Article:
India in 2 Weeks
India is a destination that deserves—and often demands—an unhurried visit. It is dizzyingly dense with natural splendors, UNESCO-listed historical sites, and rich cultural attractions. Factor in long distances and busy transport links, and you’ll want to make sure you have enough time in each location to do it justice. What’s more, the country’s best travel experiences are often unplanned: chance encounters and slice-of-life moments that won’t be found on whistlestop tours.
With extreme seasons throughout much of the country, climate will probably at least partially dictate your itinerary. Milder winters are well-suited for trips to South India, while scorching summers or monsoon seasons are the perfect times for exploring higher elevations, like Ladakh. For more on weather in India, check out When to Visit India: Travel Tips for Every Season.
Read on and get inspired by two different itinerary ideas for your two-week trip.
Itinerary #1 Sights and Sounds of South India, from Tamil Nadu to Kerala
With balmy jungles, imposing hill stations, and ancient stone temples, South India is home to some of India’s most impressive natural and cultural attractions. Add in a handful of buzzing, history-filled cities and you’ve got enough sights to last you for months. As an added bonus, many lack the crowds of northern blockbusters like the Taj Mahal.
Week One: Temples of Tamil Nadu
Land in Chennai, where you can get a taste of Dravidian temple design with a visit to Kapaleeshwarar, a massive shrine to Shiva painted in cartoon-like technicolor. Whet your appetite with some classic street snacks like masala dosa, a spicy, potato-stuffed rice crepe, before tackling the full South Indian thali platter, a dozen flavorful mini-dishes that can even come in unlimited portions.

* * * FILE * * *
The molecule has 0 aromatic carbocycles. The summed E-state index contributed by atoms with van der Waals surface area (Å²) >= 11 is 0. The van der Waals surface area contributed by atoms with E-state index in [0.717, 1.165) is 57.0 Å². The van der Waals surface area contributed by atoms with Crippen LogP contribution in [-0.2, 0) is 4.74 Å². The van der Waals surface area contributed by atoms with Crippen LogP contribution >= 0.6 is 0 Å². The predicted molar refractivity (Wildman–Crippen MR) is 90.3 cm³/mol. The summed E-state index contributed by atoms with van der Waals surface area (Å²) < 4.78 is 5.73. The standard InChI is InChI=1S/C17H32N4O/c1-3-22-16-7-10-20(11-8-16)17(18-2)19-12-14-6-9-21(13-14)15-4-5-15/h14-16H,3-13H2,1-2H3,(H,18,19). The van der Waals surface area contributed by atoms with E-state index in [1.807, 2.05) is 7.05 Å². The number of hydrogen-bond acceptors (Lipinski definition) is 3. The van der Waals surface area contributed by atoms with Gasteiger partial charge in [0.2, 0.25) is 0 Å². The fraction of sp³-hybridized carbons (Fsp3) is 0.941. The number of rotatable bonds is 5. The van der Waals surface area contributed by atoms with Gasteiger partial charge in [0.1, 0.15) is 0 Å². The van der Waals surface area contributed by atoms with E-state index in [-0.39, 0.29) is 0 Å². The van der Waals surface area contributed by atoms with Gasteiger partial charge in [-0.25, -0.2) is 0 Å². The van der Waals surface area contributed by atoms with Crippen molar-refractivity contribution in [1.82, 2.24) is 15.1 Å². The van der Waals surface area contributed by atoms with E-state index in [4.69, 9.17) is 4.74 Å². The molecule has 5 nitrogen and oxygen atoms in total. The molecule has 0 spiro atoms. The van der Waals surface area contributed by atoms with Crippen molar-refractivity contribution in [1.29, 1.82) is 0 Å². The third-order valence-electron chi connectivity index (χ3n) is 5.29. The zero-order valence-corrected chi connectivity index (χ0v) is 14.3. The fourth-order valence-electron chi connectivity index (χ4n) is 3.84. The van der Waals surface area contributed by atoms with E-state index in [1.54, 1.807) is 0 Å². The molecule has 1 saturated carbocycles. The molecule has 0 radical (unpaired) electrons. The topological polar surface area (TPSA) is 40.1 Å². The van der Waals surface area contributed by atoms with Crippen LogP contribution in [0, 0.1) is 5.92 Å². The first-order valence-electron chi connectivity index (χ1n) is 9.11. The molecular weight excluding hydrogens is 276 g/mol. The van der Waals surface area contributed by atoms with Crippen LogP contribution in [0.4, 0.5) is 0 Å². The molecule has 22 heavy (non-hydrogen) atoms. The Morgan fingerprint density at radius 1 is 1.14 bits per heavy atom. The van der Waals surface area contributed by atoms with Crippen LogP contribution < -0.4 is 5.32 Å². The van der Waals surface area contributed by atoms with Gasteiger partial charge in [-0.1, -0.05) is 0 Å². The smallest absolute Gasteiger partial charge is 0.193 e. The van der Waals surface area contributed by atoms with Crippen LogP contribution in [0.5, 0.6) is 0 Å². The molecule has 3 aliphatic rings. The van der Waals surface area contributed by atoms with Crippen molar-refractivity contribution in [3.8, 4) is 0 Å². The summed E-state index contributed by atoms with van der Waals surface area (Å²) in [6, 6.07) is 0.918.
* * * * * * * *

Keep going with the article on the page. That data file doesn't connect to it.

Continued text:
From there, hop a bus or taxi to Tiruvannamalai, a laid-back temple town that is part of South India’s hippie trail (in-the-know travelers call it simply “Tiru.”) Buy a plate of offerings to present to Shiva at Annamalaiyar, another massive temple complex that dominates the center of town, or mingle with other travelers over fruit smoothies at one of the many backpacker cafes. The sacred peak of Arunachala, where the Hindu sage Ramana Maharshi was believed to have gained enlightenment in a cave, draws thousands during full moon nights, when pilgrims gather to circle the base on foot.
Head to nearby Pondicherry next, a hip oceanside city that still boasts a colonial-era French quarter, complete with pastry shops and a lively expat population. If time permits, you can work in a side visit to Auroville, a utopian eco-compound established in the 1960s by a French spiritual guru known to devotees as “The Mother.”
You can head south to the even drier and hotter inland city of Madurai, stopping in other temple towns like Thanjavur (Tanjore) or Trichy. The three ancient cities are known for their towering, colorful shrines, Chola ruins, and frenetic throngs of worshippers, while Thanjavur also boasts an impressive 16-century palace.
Week Two: Cruise Through Kerala
Once you’ve gotten your temple fix, you can settle back for a stunning drive to Periyar National Park, a sprawling, mist-shrouded nature reserve in the neighboring state of Kerala. You’ll have a chance to spot tigers, wild elephants, leopards, and sloth bears, and take in the region’s plentiful plant and bird life as you enjoy much cooler climes.
From there, you’ll travel to Alleppey, a picturesque coastal Keralan city built onto a network of canals, giving Venice a run for its money. Hop a houseboat for a leisurely cruise on the open waters, where you can get a peek at village life as you float past surrounding communities. Base yourself in Fort Kochi next, Kochi’s history-filled, oceanside Old Town. Learn about the city’s mixed heritage as you explore the Jewish synagogue, a Dutch palace (actually built by the Portuguese), Muslim spice shops, and Chinese fishing nets.
Depending on how many days you’ve allotted to each location, you could fly home directly from Kochi. Otherwise, hop a train to Coimbatore and take a UNESCO-listed toy train up to the cool, flowering hills of Ooty, a British-built hill station known for its mild temperatures and majestic vistas, before making your way back to Kochi, Coimbatore, or Chennai to fly home.